Left wing groups coordinate with governor to promote single payer

by Rob Roper

Part 1: A look at their tactics

VPIRG, Vermont Businesses for Social Responsibility, Vermont Health Care for All, and the Workers Center recently held a joint conference call with a number of activists to discuss and coordinate strategy for keeping the momentum going on single payer healthcare legislation. Their objective is to gear up their grassroots efforts for the 2012 legislative session when the next set of decisions will be made to shape issue.

“Tonight is kicking off our ground campaign,” said Cass Gekas, Health Care Advocate for VPIRG. “We’re partnering with local legislators and focusing on reaching Vermonters where they are and looking to folks like yourself – the local residents and local healthcare providers, and business owners and clergy members among others – to really help drive the discussions in your communities…. We have more than twenty events around the state on the docket for the summer and fall…. To make this successful we are really looking to the trusted messengers in the community” to help sell our position.

In addition, Gekas went on, “We’ve all been working from our standard tool kit for strategy and ground organization. That includes getting people to help write letters to the editor. As we said before, letters to the editor are one of the most read parts of the paper by legislators…. It’s something people really pay attention to. It’s a really important step all along the way. And we can certainly help with talking points and things like that… And over time, direct contact with your legislators because they’re going to need to hear from you to the extent that they need to know that they have your support on this so that they understand this is something that’s important to Vermonters.”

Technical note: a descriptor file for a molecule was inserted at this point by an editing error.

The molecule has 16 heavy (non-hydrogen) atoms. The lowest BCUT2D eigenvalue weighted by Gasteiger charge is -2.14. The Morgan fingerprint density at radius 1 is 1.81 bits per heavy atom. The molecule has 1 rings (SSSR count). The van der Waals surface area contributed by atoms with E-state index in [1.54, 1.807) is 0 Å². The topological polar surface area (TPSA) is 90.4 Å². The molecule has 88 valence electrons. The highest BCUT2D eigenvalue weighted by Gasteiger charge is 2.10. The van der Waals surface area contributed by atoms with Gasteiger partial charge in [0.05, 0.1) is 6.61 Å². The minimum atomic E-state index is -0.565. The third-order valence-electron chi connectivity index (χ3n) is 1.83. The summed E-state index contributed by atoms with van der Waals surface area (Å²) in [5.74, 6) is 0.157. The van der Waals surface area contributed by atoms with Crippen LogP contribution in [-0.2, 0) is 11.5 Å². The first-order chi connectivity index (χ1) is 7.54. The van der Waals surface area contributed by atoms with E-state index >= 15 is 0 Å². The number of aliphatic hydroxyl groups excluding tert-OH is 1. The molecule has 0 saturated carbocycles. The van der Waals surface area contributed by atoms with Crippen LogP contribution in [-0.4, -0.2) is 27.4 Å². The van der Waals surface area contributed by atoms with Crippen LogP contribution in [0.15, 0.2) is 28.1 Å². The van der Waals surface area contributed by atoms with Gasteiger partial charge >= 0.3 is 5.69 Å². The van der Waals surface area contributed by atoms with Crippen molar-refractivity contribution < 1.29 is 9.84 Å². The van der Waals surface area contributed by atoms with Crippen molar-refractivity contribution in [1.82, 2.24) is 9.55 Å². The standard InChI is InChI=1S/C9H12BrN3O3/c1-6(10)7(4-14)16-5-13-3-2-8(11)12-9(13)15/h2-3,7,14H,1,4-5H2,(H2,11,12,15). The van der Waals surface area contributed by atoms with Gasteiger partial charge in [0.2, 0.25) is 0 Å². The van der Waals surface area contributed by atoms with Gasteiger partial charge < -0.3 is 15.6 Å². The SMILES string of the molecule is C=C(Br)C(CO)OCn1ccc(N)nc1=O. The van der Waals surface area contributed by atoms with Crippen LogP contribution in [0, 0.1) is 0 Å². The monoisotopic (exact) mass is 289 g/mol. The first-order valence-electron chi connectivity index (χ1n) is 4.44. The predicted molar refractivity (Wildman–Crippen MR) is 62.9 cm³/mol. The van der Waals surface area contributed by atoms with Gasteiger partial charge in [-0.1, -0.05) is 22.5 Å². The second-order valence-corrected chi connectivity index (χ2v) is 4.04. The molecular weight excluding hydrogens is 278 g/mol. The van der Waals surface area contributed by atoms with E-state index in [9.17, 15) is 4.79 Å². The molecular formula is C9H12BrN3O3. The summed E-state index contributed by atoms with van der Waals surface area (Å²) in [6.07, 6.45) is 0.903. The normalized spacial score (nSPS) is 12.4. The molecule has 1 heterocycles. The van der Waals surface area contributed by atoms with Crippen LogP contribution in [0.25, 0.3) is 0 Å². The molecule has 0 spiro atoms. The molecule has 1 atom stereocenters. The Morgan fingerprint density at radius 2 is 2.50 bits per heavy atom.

James Haslam, Director of the Worker’s Center outlined what his organization has been doing and will be doing to be successful. “What we’ve done over the last three years since we started the Health Care is a Human Right campaign is really try to get organized at a community level — on really a legislative district level. So, when it comes time for the legislative session there is no legislator that could possibly say that there is any question whether the majority of their constituents that they’re hearing from support universal healthcare.